Academic journal article Michigan Historical Review

Habitues of the Police Court: Criminal Justice for the Poor in Antebellum Detroit

Academic journal article Michigan Historical Review

Habitues of the Police Court: Criminal Justice for the Poor in Antebellum Detroit

Article excerpt

The Police Court is undoubtedly the most reliable index of the lower order of city life that is accessible to the community at large. A certain degree of familiarity with its habitues is necessary to enable one to appreciate fully the peculiarities of their character, but when it is attained it is worth profiting by.

Detroit Free Press, February 25, 1859.

Warren P. Isham, city editor for the Detroit Free Press, arrived at the Detroit Police Court on September 14, 1859, looking for interesting news. He found a courtroom "crowded with criminals, witnesses, babies, attorneys and spectators." Sitting at the court reporters' table, Isham spent much of the day watching the police justice dispose of a large number of cases, including a woman charged with slapping her neighbor's baby, a boy prosecuted for stealing a yawl, an arrest resulting from a hair-pulling tussle between two women, a case of disorderly conduct against the "oldest, dirtiest and most confirmed vagrant that adorns the Police Court," four boys arrested for robbing a melon patch, a fistfight over the payment of a plank-road toll, a child abduction, a newsboy scrum, and a number of other cases involving larceny, assault, mayhem, and attempted rape. Returning to his office, Isham composed an inventive column detailing these cases for the next day's newspaper. (1)

The court proceedings that Isham witnessed on that September day were a perfect illustration of the complex ways in which the poor of antebellum Detroit used the city's criminal justice system. Some cases demonstrated a system that functioned to protect property, promote personal security, and enforce public discipline. In this, the court operated in a manner consistent with the moral, economic, and social interests of the community's upper classes. Other cases, however, showed a system that benefited the poor. Because Detroit, like most American antebellum communities, used English-based common law to govern its criminal justice system, everyone, especially the poor, enjoyed easy access to the law. Even though this arrangement forced the victim of a crime to prosecute the alleged offender privately, it also gave the victim wide discretion as legal proceedings advanced. Indeed, as this article will demonstrate, the poor of antebellum Detroit often used this access and discretion to successfully contest, plead, negotiate, and resolve a multitude of everyday problems in the Police Court.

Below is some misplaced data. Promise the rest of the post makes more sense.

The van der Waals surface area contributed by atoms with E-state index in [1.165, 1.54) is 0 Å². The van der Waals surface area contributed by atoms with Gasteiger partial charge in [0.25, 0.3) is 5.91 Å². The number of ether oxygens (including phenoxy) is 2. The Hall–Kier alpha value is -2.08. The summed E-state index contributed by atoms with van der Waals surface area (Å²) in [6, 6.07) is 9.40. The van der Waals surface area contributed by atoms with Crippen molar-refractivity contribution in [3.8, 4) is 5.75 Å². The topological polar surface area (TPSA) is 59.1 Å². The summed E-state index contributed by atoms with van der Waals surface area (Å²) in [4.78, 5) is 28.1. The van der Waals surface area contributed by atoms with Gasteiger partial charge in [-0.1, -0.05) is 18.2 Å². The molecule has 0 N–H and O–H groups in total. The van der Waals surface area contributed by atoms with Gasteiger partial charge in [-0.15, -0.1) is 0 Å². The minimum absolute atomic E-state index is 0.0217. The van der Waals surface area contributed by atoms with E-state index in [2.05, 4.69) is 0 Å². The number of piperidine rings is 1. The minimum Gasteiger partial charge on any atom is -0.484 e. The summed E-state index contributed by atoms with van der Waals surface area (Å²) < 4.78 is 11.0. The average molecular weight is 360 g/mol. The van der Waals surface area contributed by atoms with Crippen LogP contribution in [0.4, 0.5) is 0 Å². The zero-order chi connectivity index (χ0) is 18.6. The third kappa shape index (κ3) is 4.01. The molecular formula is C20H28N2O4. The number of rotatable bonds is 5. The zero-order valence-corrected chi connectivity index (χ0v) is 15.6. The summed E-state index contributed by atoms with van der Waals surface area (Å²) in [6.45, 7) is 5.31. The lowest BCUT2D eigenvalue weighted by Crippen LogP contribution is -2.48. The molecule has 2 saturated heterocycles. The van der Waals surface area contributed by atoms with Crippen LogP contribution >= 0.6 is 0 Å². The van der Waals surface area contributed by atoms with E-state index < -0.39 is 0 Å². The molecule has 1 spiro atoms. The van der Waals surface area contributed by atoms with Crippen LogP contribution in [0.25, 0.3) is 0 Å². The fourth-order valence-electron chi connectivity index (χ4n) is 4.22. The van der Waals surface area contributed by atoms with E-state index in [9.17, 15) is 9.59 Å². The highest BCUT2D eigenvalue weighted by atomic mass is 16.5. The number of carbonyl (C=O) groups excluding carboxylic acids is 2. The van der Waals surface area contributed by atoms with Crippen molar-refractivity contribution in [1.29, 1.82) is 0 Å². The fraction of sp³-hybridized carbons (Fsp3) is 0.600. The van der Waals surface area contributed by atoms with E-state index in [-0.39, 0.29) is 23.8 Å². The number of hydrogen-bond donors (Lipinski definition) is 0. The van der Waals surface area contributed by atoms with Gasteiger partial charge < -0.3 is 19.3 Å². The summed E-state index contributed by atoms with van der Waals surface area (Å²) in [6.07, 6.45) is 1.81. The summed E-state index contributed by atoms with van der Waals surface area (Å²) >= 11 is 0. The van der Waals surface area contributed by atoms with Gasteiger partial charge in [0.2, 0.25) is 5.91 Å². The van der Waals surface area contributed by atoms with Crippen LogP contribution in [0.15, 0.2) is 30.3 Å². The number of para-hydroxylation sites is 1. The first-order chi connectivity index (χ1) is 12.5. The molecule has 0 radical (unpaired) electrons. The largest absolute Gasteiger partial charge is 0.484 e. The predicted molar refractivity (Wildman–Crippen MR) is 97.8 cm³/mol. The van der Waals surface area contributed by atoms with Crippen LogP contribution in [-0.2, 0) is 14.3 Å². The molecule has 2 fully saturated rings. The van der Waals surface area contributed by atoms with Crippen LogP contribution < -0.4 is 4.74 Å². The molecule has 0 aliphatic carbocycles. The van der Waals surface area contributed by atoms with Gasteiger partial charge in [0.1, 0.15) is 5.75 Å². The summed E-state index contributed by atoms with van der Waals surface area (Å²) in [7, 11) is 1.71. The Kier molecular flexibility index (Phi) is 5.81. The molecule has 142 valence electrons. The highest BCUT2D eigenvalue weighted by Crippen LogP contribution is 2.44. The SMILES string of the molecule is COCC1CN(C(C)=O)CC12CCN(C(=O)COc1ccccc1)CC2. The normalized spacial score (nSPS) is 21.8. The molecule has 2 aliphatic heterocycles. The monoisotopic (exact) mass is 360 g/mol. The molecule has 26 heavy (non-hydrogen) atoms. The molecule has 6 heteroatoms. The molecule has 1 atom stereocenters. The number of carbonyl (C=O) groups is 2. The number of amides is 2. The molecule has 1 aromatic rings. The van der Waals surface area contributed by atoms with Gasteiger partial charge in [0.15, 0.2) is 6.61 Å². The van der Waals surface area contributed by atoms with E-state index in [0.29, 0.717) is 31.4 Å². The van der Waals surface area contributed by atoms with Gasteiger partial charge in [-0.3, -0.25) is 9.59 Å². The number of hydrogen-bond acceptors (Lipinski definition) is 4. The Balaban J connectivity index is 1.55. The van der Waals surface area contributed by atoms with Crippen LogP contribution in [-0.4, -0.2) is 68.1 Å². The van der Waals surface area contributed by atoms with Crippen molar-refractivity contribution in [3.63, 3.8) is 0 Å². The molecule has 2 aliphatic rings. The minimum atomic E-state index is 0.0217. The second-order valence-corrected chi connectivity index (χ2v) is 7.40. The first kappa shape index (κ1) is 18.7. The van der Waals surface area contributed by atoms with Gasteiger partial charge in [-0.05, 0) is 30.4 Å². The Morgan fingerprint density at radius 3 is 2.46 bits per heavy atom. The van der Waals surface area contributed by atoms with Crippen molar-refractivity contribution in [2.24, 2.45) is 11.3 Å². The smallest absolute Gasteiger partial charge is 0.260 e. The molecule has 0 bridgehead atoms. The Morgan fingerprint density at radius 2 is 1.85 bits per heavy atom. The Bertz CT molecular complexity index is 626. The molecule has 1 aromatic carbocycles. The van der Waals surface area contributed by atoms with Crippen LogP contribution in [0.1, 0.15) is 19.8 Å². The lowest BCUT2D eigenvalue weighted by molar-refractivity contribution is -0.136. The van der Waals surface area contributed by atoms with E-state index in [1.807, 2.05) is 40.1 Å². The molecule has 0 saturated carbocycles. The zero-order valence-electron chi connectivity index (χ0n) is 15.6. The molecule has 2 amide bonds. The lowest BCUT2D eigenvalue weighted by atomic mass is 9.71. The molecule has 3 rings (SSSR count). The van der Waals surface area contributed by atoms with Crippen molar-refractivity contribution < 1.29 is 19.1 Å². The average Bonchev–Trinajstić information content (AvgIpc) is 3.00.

Historical writing about how the urban poor in modernizing societies used lower courts suggests that Detroit followed a pattern found in other urban areas where English common law prevailed. Two historians have examined this issue in particular detail. In-depth analyses of how the poor interacted with the magistracy play a major role in Peter King's studies of eighteenth-century English criminal courts and in Allen Steinberg's examination of Philadelphia's nineteenth-century alderman courts. A major theme in much of King's work is that the English "laboring poor" effectively used the lower criminal courts for their own purposes. In his words, the "unpropertied laboring poor did not meet the law only as criminal sanction." They "made extensive use of the courts for their own purposes." (2) In general, he finds that a "very wide variety of men and women brought assault cases, poor-law appeals, master-servant disputes and a huge range of other issues" to the English summary courts. (3) He concludes that "although the criminal justice system was mainly aimed at controlling the laboring poor, the poor were able to utilize a range of legal arenas to protect their property, resolve their disputes, or appeal for wages or relief." (4)

Steinberg's research on Philadelphia's antebellum municipal courts reveals a similar use of the lower courts by the poor. He observes that "the 'spirit of litigation' was, as observers noted, manifest mainly 'among the poorer classes."' In early Philadelphia, "prosecutors secured the intervention of the criminal law in virtually any kind of personal circumstance they chose" and could manipulate the law "to maintain, with the aldermen [the judges], most of the discretion within the process of criminal justice. …

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